Jean-Jacques’ (of last week) did not only teach me how to appreciate catch phrases that I had otherwise dismissed off-hand. His illustrations gave me an insight into the working methods of today’s leadership in Rwanda. The Rwandan Patriotic Front (RPF) government seems to have chosen collaboration and ownership as the hallmarks of its character.
When RPF stopped the 1994 genocide and ascended to the helm of this country, Rwanda was not a country. It was an expanse of destruction where everything was dead: people, institutions, infrastructure, name it.
The few Rwandans who were now inside the country were held together by an assortment of international non-governmental organisations (NGOs).
To lead the country, RPF had to work with these NGOs. The NGOs, on the other hand, seemed to have swallowed the Habyarimana line that the new entrants were foreign invaders. They, therefore, treated the RPF government suspiciously and preferred to feed ‘their’ people (those in Rwanda who’d not fled) in ‘protected’ internally displaced persons’ camps, while encouraging others to flee.
The new government kicked out the NGOs that were not willing to co-operate or involve it and only worked with the few that were willing. That way, it was given a free hand to deal directly with its own people and be one with them, with the NGOs coming in only to give a hand when necessary.
They had reason. After all, these former refugees as a small group had seen that by organising themselves and pooling their own energies and resources, they were able to sustain themselves in a confined ‘bush’ and even defeat a government that was supported by a number of African countries, as well as a superpower like France.
Now all together, what couldn’t Rwandans do?
It is this togetherness, or collaboration and ownership, that the RPF government has sought to pursue with singular determination. And the dividends are showing.
By bringing Rwandans of all categories together in the Gacaca court system, the government has managed to try the multitudes of perpetrators of the 1994 genocide, while initiating reconciliation and identifying with the process. For refusing to collaborate with Rwanda, on the other hand, the ICTR is yet to try a paltry score.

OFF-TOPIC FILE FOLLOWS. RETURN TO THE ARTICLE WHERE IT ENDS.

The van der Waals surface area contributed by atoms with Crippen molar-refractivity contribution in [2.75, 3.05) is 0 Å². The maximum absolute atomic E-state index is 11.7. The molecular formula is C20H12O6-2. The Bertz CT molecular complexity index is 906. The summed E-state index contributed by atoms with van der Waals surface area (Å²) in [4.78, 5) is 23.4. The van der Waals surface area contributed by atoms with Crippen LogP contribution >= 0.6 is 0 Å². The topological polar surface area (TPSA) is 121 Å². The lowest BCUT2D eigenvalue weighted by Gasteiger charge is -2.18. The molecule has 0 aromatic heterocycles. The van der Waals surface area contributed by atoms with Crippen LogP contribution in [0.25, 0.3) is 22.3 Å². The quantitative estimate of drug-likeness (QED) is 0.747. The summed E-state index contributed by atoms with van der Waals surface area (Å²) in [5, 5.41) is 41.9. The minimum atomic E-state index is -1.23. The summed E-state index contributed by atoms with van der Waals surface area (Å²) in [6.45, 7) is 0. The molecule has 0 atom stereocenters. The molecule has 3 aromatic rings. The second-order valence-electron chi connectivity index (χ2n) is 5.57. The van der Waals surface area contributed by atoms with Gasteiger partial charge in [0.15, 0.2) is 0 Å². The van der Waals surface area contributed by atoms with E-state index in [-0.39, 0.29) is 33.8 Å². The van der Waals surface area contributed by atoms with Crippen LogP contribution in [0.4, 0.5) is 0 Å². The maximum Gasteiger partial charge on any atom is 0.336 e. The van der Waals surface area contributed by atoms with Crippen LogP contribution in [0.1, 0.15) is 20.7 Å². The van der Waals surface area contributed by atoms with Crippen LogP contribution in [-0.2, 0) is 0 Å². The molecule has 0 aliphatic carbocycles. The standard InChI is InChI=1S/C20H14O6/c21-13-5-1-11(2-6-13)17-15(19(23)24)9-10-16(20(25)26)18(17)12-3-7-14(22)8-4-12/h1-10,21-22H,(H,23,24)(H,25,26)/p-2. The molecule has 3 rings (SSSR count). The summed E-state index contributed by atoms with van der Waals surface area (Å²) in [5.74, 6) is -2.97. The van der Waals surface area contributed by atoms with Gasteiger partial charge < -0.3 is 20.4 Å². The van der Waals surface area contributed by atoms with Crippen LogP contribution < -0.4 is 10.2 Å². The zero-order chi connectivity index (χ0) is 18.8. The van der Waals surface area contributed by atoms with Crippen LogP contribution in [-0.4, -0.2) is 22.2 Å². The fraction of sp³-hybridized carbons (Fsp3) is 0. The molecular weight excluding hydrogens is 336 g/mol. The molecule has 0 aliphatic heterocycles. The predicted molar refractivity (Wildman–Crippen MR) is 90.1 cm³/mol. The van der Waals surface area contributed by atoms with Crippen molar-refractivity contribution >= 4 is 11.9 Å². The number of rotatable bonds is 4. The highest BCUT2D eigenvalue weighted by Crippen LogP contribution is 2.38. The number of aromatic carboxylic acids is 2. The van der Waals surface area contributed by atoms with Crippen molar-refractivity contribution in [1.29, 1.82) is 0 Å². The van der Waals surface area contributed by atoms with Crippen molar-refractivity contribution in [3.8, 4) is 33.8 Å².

Collaboration has also helped overpopulated Rwanda in land and other small disputes, a common feature. Some of these disputes are petty cases that may not need sophisticated knowledge of law to settle. The ‘Abunzi’ system was created, where elders of integrity in the neighbourhood come together and speedily settle such disputes, to thus unclog courtrooms and prison cells. The neighbourhoods solve their problems.
As in the judiciary, so in health. All Rwandans have a stake in the health service they access. So far, 97% of them subscribe to the different medical insurance services that are available in the country, like ‘mutuelles de santé’ for low-income earners, RAMA for civil servants, MMI for the forces and many others for the well-to-do.
In education, parents contribute by building classrooms wherever possible. Considering that the leadership’s intention is to project Rwanda as a knowledge-based economy, however, education must be dished out to the youth. Therefore, basic education is free and compulsory. In the end, Rwandans together will decide how far up they can extend that free education.
Where peasant-farmers used to work their land and sell the produce as individuals, today they come together in co-operatives and are able to push for better prices for their produce. Also, working together enables them to determine which crops are best suited to which soils. Wherever they need government intervention, they decide together with the leaders on the type of intervention.
It’s the same with religious denominations. While churches and mosques used to work in isolation to set up projects aimed at helping the people, today they sit together with lay folk and government to identify areas where that assistance is needed.
Also, knowing the important role that the private sector plays in tax revenues, the government has gone out of its way to engage its collaboration. Even if the private sector started from a low base, with the active support and involvement of the government it is beginning to take off.
Since all the above stakeholders – and the many others – will benefit from a strong and stable environment, they must all work together to realise their common objective, which is nation-building. It is the same with opposition political parties – they cannot but be collaborative.
Every energy and every resource must be applied to protect and advance this country and its people. That’s what drives the leadership in this land.
It’s not surprising, for instance, to see soldiers patrolling the streets of Kigali. The army, the police, the local defence personnel and the rest of Rwandans all have a stake in their country and must work together to protect and advance it.
No ‘observers’ should be surprised that ‘autocratic’ Rwanda can turn round and so democratically gather all Rwandan heads together in a National Dialogue (Umushyikirano) where they so openly ponder their fortunes and iron out differences.
The ‘observers’ should wonder where they went wrong in their ‘observation’ process and recharge for better ‘observation’.
Even I am still observing. The true Rwanda is still unfolding.